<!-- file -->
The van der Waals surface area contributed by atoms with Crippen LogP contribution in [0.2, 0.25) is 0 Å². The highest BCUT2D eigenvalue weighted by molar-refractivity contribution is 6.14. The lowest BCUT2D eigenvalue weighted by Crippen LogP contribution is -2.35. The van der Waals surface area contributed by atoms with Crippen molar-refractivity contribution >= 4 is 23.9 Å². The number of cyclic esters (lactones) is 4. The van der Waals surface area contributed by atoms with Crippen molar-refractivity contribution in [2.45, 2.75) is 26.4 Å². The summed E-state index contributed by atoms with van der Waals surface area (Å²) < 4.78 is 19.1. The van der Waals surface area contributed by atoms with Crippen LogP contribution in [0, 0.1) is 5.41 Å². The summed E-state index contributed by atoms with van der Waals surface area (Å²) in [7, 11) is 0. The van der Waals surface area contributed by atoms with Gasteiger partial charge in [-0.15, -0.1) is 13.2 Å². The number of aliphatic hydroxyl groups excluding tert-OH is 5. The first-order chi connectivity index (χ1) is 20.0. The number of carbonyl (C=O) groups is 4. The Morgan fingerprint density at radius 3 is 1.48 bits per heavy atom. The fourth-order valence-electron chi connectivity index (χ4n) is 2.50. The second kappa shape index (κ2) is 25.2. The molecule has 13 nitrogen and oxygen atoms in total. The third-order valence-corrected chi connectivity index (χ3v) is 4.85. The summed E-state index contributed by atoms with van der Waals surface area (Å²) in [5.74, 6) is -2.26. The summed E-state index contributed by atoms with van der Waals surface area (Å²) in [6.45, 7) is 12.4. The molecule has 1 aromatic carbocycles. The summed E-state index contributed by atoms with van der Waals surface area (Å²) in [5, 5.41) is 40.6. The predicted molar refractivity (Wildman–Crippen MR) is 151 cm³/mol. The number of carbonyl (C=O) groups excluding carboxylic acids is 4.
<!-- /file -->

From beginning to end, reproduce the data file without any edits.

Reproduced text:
The van der Waals surface area contributed by atoms with Crippen LogP contribution in [0.2, 0.25) is 0 Å². The highest BCUT2D eigenvalue weighted by molar-refractivity contribution is 6.14. The lowest BCUT2D eigenvalue weighted by Crippen LogP contribution is -2.35. The van der Waals surface area contributed by atoms with Crippen molar-refractivity contribution >= 4 is 23.9 Å². The number of cyclic esters (lactones) is 4. The van der Waals surface area contributed by atoms with Crippen molar-refractivity contribution in [2.45, 2.75) is 26.4 Å². The summed E-state index contributed by atoms with van der Waals surface area (Å²) < 4.78 is 19.1. The van der Waals surface area contributed by atoms with Crippen LogP contribution in [0, 0.1) is 5.41 Å². The summed E-state index contributed by atoms with van der Waals surface area (Å²) in [7, 11) is 0. The van der Waals surface area contributed by atoms with Gasteiger partial charge in [-0.15, -0.1) is 13.2 Å². The number of aliphatic hydroxyl groups excluding tert-OH is 5. The first-order chi connectivity index (χ1) is 20.0. The number of carbonyl (C=O) groups is 4. The Morgan fingerprint density at radius 3 is 1.48 bits per heavy atom. The fourth-order valence-electron chi connectivity index (χ4n) is 2.50. The second kappa shape index (κ2) is 25.2. The molecule has 13 nitrogen and oxygen atoms in total. The third-order valence-corrected chi connectivity index (χ3v) is 4.85. The summed E-state index contributed by atoms with van der Waals surface area (Å²) in [5.74, 6) is -2.26. The summed E-state index contributed by atoms with van der Waals surface area (Å²) in [6.45, 7) is 12.4. The molecule has 1 aromatic carbocycles. The summed E-state index contributed by atoms with van der Waals surface area (Å²) in [5, 5.41) is 40.6. The predicted molar refractivity (Wildman–Crippen MR) is 151 cm³/mol. The number of carbonyl (C=O) groups excluding carboxylic acids is 4.